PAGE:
PQI Seminar: Dr. David Wallace

Dr. Dave Wallace from the University of Pittsburgh gave a talk titled "What is 'Orthodox' Quantum Mechanics?" in the Pittsburgh Quantum Institute Fall Seminar series on Nov. 12th, 2020.

Abstract: What is called "orthodox'' quantum mechanics, as presented in standard foundational discussions, relies on two substantive assumptions --- the projection postulate and the eigenvalue-eigenvector link --- that do not in fact play any part in practical applications of quantum mechanics. I argue for this conclusion on a number of grounds, but primarily on the grounds that the projection postulate fails correctly to account for repeated, continuous and unsharp measurements (all of which are standard in contemporary physics) and that the eigenvalue-eigenvector link implies that virtually all interesting properties are maximally indefinite pretty much always. I present an alternative way of conceptualizing quantum mechanics that does a better job of representing quantum mechanics as it is actually used, and in particular that eliminates use of either the projection postulate or the eigenvalue-eigenvector link, and I reformulate the quantum measurement problem within this new presentation of orthodoxy.

PQI Seminar: Dr. Chris Lirakis

Dr. Chris Lirakis from IBM-Q gave a talk titled "What does it Take to Build a Quantum Computer" in the Pittsburgh Quantum Institute Fall Seminar series on Oct. 1st, 2020.

Abstract: IBM has been working on realizing a quantum computer since the idea first surfaced in 1982. Early instantiations were photon-based and proved that indeed bit like information could be stored in a quantum state. Since then many different modalities have sprung up, Trapped Ions and Superconducting qubits being the most popular. The IBM systems are on the path to error correction. However, we still have a long way to go. The path to success will be paved by wide scale acceptance and training in these using this new computational paradigm. All manner of expertise will be important on the road to success. Beyond the need for experts in quantum computation, the nation will need experts in mechanical engineering, electrical engineering, computer science and other disciplines. During this talk I will show how IBM is using superconducting technology as quantum bits (qubits) and all of the ancillary technology along with notions of the types of problems we wish to solve. The goal is to show how each of this disciplines can help on the path to large scale system.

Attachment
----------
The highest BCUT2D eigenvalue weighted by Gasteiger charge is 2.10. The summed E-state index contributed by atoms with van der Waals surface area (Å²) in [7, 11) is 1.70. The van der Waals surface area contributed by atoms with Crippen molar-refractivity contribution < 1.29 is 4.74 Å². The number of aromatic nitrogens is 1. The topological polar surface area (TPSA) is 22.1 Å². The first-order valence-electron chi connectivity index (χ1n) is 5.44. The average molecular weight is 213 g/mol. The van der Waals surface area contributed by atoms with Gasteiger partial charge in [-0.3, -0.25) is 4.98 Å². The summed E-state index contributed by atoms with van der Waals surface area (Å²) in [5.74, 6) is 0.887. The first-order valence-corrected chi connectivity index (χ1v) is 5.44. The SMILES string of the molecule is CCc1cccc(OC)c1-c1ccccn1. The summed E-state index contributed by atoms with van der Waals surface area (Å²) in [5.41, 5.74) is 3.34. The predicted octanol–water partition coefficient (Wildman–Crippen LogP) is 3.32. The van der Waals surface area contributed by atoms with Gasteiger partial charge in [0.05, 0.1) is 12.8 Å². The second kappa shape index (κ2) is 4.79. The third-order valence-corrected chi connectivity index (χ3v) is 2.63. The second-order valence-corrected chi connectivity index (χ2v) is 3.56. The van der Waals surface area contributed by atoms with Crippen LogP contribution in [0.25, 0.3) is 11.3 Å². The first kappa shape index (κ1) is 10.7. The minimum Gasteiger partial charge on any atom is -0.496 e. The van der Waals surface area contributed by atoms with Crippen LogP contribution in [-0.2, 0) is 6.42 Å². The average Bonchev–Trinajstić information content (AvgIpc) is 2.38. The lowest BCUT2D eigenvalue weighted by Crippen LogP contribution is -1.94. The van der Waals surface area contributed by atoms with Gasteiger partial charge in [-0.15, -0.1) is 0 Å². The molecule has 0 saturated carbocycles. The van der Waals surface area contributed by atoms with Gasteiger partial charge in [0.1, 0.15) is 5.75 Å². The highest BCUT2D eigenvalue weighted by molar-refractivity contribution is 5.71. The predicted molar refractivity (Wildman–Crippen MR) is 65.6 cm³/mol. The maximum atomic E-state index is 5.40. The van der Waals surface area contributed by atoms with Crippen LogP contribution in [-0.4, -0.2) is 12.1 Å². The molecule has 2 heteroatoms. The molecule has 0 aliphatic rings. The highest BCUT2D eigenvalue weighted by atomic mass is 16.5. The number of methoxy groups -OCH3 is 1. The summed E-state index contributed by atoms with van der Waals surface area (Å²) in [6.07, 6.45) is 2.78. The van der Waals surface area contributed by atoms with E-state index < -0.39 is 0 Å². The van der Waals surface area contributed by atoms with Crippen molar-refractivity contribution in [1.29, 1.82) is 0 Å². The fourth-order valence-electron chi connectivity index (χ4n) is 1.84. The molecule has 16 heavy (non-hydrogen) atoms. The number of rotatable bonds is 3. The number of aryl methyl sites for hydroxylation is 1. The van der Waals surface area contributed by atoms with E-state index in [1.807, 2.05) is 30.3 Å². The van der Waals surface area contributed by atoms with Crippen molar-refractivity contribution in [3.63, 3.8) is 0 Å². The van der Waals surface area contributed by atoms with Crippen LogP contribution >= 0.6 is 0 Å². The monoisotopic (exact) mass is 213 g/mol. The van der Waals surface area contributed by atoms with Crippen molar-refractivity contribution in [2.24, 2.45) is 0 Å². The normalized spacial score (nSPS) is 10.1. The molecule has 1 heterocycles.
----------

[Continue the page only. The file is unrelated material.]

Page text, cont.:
PQI Profiles: Hideo Mabuchi

Professor Hideo Mabuchi from Stanford University talks about joining the Caltech faculty straight out of graduate school, coherent Ising machines, and learning to take oneself seriously.

Hideo Mabuchi received an AB in Physics from Princeton and a PhD in Physics from Caltech.  He served as Chair of the Department of Applied Physics at Stanford from 2010-2016.  His early scientific research was focused on understanding open quantum systems, quantum measurement, and the quantum-to-classical transition.  In recent years his research group has turned towards fundamental issues of quantum engineering, such as quantum nonlinear dynamics, quantum feedback control and quantum model reduction.  Along the way his group has also worked substantially on single-molecule biophysics, quantum information science, and quantum materials.  In parallel with directing his group's sponsored research, Hideo has developed a deep personal interest in exploring the interfaces of modern science with traditional craft, aesthetic philosophy and new materialism.  He has been experimenting with novel teaching initiatives to help resurrect the ideals of liberal education in the modern university.

Pages